Externship Program Provides Valuable Community Experience

Editor
School of Dentistry

Directors of dental clinics from across Northern California gathered at UCSF Parnassus last Friday, at a symposium to share their experiences in community health.

Every year, dental students in their third and fourth years do externships at these clinics to learn about dental care in under-served communities.

The externship program — “the crown jewel of our dental school education,” according to Dr. George Taylor, Department Chair in Preventive and Restorative Dental Sciences  — serves as a rich educational tool for young dentists, and also dispatches more providers to work at public clinics, which always have unmet need.

Over breakfast, Dr. Bahar Amanzadeh, Director of the externship program, offered opening remarks. A packed schedule of lectures, discussions and panels followed, covering topics pertinent to community dentistry.

Led by externship site directors and many outstanding educators from the School of Dentistry, the talks included presentations on oral surgical procedures, pediatric dentistry, the art of clinical feedback and externship program development.

“In pediatric dentistry, you can do true preventive care,” Dr. Brent Lin, Director of the Pre-Doctoral Pediatric Dentistry Program, reminded the attendees. “A patient can come in with a disease-free mouth, and you can actually prevent them from developing any caries.”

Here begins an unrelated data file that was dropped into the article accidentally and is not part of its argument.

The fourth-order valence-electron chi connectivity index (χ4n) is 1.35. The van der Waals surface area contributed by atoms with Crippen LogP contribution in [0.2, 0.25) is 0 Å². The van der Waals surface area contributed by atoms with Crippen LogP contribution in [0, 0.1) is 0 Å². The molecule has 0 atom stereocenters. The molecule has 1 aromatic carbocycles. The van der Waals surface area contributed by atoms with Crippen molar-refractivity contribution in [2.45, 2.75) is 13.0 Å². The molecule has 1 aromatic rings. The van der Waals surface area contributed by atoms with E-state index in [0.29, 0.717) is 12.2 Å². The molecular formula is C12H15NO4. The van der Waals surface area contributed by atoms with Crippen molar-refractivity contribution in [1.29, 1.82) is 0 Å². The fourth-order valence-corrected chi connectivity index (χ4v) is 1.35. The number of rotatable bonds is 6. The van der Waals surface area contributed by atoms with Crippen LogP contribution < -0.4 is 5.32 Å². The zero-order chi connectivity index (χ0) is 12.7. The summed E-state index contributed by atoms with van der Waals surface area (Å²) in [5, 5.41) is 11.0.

The majority of clients at most community clinics are children, and, indeed, pediatric care is the most efficacious approach to public health. Unfortunately, the populations treated in the externship clinics rarely come in disease-free.

During lunch, Dr. John Featherstone, Dean of the School of Dentistry, presided over an appreciation of Dr. Nelson Artiga, who last year stepped down after many fruitful years as director of the externship program.

Dr. Artiga, a venerable figure at the dental school, discussed the history and significance of the externship program, which began in 1971 at Clinica de la Raza in Oakland and has since expanded to 19 participating clinics.

“At one time, dental education was pretty much just about cranking out private practitioners with very little understanding of under-served communities,” said Artiga.

“The current model has shifted philosophically towards public health. Now we provide our students with a full package so that they have an understanding of private practice and the community-based dental practice.”

Community clinics under the Affordable Care Act will be doubling or tripling, so this aspect of dental education is more and more important, he added.  “There is an epidemic of childhood oral disease, and we’re trying our very best to see that under-served populations do not suffer disproportionately.”

The experiences of students at these various community clinics, which are located as far away as Eureka, Mount Shasta and Chico, confirm the value of the externship program to the School of Dentistry.

“It’s great to see patients in a fast-paced setting,” said Mike Kurylo, a fourth-year dental student, “We go from two patients a day at the school clinic to 10 patients a day on externship. Not only did I learn a lot, but also I was able to see firsthand the huge need for dental care for the majority of California.”